Just had to cancel an upcoming trip to Istanbul for this very same reason.

  24. says

    Thanks for sharing your perspective! Following my inner compass when traveling has become so important to me. Some of my best travel adventures were completely unexpected and most rewarding.

  25. says

    @Laura: I’m so glad that the timing of this post was right for you. It’s so easy to get wrapped up in the “must sees” when itinerary planning. So many of our best experiences happened in the middle of nowhere or on the way to somewhere else. Even these last few days, some of our memorable experiences happened while hitchhiking and having conversations with the different people we met.

    @Johnny: I have to admit that Thailand has crossed my mind recently. When we were in Asia, we went there often to recharge our batteries.

    @Lola: You have to listen to your gut when it tells you to take time for certain things, be it settling into a new home or learning a new language. Otherwise, the travel becomes a chore and your mind is elsewhere; you’re not able to enjoy and absorb it in the best way.

    @Sonya: I think so many travelers would answer that their best experiences happened when they least expected it. Yet, we still feel the need to push on. It’s great when we find that balance.

  26. says

    I read an interesting New York Times opinion piece today that reminded me of your post, Audrey. The author, Seth Stevenson, encourages travelers to take some time getting to and from a destination:

    http://www.nytimes.com/2010/04/20/opinion/20sethstevenson.html

    I don’t agree with him that airplane flights aren’t memorable. (I’ve met many wonderful people, including some of my best friends, on airplanes… and also seen some breathtaking views from my seat next to the window.) Also, people from the US who have just two weeks of vacation a year can’t afford to spend it all sailing to and from Europe on the Queen Mary II. Still, I thought the author’s point — that travelers can miss a lot when they make the fastest journey, simply to “get there” — is a good one.

    ¡Buen viaje!

  27. says

    @Jerry: Was just reading about them at OnPoint. I believe many people feel as you do: the hard-and-fast rule of “no airplanes” is inflexible. It’s also impractical for many who have neither the time nor the cash for overland-only options.

    But I’m going to go one step further and echo a comment I made in response to the discussion on another forum.

    Regarding how best to engage with the world while traveling, “no planes, overland only” strikes me as a sticky, effective public relations gimmick. However, the depth of our engagement with other cultures and our resulting cultural appreciation is less affected by whether we took a plane or two than by the following:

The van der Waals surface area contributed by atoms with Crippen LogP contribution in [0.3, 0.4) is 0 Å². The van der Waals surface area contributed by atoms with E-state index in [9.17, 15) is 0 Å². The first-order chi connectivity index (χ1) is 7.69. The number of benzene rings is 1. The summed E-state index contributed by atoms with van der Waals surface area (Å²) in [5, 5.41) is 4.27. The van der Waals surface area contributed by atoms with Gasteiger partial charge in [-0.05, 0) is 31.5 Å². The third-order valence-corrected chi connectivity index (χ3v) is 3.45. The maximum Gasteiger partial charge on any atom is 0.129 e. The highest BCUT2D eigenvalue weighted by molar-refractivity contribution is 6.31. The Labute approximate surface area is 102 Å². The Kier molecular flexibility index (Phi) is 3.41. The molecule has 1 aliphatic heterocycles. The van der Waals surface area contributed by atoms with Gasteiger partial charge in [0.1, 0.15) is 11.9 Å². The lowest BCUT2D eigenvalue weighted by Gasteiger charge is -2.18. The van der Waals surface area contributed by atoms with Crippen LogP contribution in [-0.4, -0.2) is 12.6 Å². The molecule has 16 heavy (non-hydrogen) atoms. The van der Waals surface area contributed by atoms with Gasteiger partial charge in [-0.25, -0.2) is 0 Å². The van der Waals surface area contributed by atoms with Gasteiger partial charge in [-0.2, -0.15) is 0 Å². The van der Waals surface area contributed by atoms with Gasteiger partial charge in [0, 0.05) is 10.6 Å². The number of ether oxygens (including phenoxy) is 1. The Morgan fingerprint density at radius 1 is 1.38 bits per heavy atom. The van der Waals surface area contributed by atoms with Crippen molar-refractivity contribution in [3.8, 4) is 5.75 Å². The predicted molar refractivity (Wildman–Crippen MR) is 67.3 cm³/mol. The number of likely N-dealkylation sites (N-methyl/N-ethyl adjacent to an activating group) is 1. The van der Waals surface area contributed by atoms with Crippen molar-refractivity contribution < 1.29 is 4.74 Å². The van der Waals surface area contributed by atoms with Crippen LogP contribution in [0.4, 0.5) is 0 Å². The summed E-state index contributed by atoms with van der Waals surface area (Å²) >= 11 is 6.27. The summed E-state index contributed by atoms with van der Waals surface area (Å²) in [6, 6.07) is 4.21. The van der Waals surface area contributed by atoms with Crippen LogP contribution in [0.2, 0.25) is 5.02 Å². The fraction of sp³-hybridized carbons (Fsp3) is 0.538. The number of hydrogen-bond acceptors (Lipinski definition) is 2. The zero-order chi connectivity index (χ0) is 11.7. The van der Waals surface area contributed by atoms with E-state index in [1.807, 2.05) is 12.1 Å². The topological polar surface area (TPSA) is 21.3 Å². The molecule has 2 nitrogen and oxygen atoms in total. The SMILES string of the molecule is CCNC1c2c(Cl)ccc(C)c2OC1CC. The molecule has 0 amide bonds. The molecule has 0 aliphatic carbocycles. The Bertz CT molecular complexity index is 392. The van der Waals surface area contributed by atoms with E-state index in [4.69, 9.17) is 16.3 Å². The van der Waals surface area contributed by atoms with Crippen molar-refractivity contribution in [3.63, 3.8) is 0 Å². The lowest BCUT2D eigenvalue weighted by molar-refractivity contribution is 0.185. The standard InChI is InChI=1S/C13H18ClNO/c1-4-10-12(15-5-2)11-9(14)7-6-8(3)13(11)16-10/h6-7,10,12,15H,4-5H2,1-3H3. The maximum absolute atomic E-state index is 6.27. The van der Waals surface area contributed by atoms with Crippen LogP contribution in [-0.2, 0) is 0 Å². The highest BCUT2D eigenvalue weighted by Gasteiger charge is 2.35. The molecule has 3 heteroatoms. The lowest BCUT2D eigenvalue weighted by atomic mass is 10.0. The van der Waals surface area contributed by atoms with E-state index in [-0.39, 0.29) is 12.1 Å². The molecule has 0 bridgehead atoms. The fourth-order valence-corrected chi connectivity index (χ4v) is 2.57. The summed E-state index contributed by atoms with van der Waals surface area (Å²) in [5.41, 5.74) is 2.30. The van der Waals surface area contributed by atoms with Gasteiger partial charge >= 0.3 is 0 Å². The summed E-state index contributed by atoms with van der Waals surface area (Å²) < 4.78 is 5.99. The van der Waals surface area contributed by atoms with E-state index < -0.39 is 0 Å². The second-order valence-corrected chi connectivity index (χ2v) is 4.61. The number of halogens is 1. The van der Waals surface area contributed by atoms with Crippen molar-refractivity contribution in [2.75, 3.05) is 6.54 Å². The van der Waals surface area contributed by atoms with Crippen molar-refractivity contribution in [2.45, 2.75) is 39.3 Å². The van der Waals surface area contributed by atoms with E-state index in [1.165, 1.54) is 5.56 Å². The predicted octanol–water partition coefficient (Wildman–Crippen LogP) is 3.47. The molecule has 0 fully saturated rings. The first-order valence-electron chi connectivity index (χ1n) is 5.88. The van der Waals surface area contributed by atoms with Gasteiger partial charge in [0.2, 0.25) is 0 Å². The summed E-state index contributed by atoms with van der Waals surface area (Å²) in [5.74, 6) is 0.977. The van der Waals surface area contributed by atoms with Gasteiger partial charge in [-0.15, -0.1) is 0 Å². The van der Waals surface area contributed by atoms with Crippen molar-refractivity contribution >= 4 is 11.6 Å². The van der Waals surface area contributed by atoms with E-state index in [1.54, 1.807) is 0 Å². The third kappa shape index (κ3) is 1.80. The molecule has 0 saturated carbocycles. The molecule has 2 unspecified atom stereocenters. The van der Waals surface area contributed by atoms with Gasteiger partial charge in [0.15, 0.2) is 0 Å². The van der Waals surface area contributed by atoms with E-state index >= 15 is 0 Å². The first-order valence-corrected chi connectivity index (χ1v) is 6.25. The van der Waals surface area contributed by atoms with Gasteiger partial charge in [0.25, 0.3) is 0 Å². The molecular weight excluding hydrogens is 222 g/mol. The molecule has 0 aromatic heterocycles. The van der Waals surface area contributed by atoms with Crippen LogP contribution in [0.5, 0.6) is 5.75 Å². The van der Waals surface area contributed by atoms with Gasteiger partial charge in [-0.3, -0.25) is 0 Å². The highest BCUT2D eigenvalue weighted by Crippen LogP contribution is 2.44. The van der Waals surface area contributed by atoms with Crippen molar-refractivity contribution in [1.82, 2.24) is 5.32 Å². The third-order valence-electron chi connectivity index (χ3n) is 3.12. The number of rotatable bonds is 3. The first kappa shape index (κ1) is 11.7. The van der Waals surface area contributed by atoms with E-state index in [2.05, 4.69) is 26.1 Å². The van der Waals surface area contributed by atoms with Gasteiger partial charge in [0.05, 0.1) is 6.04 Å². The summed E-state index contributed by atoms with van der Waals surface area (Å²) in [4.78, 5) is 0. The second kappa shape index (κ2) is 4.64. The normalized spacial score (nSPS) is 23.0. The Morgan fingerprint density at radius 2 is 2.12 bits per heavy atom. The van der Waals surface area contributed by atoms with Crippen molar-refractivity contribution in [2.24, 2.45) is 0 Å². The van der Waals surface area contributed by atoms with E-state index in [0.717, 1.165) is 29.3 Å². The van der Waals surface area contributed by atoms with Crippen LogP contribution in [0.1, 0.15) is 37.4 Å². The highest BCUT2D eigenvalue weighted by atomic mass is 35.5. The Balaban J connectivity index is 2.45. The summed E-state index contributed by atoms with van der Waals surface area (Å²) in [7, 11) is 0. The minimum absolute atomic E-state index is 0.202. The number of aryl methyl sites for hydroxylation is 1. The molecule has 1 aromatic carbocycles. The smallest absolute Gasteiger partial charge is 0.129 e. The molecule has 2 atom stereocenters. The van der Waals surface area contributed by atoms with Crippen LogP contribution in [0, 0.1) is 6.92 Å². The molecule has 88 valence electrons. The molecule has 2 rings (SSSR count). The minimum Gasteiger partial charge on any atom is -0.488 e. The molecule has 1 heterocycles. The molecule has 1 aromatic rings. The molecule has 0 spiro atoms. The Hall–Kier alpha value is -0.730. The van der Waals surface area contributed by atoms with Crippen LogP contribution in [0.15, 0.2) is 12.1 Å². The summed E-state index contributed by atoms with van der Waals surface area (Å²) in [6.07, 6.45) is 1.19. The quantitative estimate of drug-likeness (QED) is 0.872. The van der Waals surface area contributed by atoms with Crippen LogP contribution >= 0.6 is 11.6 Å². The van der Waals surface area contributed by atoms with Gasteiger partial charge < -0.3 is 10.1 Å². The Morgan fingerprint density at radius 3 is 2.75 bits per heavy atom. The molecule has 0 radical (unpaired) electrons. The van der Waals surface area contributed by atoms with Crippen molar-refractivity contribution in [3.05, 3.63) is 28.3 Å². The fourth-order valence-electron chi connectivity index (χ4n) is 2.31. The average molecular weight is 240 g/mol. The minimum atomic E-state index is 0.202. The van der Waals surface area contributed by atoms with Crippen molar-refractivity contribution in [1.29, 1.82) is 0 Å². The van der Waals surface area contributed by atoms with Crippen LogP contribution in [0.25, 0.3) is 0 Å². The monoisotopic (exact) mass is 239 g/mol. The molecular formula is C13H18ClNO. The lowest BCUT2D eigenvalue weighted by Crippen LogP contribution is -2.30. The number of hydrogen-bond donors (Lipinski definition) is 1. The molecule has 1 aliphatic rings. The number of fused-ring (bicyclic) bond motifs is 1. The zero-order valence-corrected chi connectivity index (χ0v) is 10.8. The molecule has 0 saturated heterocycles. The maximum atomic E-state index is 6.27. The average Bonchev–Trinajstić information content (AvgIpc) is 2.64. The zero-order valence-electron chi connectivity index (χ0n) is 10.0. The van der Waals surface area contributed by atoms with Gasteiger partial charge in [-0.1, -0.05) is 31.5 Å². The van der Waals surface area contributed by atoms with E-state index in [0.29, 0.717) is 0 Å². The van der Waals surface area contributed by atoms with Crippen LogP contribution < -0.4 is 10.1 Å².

1) Did we explore outside of the capital and major cities?
    2) Did we interact with people outside of the tourist industry.
    3) Did we spend time with ordinary people where they spend time (e.g., in local markets).
    4) Where we felt we needed to understand, did we spend time rather than always running to the next destination?
    5) And for those with the luxury of a little extra time: Did we seek out a few lesser-understood places along the way (e.g., Tajikistan or Paraguay).

    We believe that significant chunks of overland travel are necessary if the goal is cultural understanding. But overland travel in itself is not sufficient…it’s HOW you go about that travel that makes the difference.

  28. says

    Hey guys, great article. This advice is spot on. We’ve learned this lesson many times and sometimes it’s still a struggle. Spending more time in fewer places is the best travel advice we could give. It doesn’t matter where you are, you will never see everything. And we almost get a little kick out of not doing the “main attraction” of a place… like you said, it’s nice to have something to come back to. For example, we just left Queenstown, New Zealand without doing a single bungy jump… next time! :)

  29. says

    @Alonna: I’m laughing at your comment about leaving Queensland without a single bungy jump! It’s funny, we also sometimes get a kick out of missing the main sights of a place. I always think, “We’ll, that church/museum/ruins/activity will likely still be there when we return, but perhaps that marketplace or food stand won’t.” The important thing is to find the right pace and enjoy the journey, not race around.

  30. says

    Hi Daniel & Audrey,

    After reading this article, I won’t complain anymore about having not enough annual leaves from my work. I will learn to appreciate & treasure all my trips which I still can count with my 10 fingers. By the way, I love reading your articles ;-) And I love following your journey around the world ;-)

  31. says

    @Agnesia: Thanks for commenting and your kind words about our articles and following our journey! It’s important to appreciate every journey, no matter how long or short it is.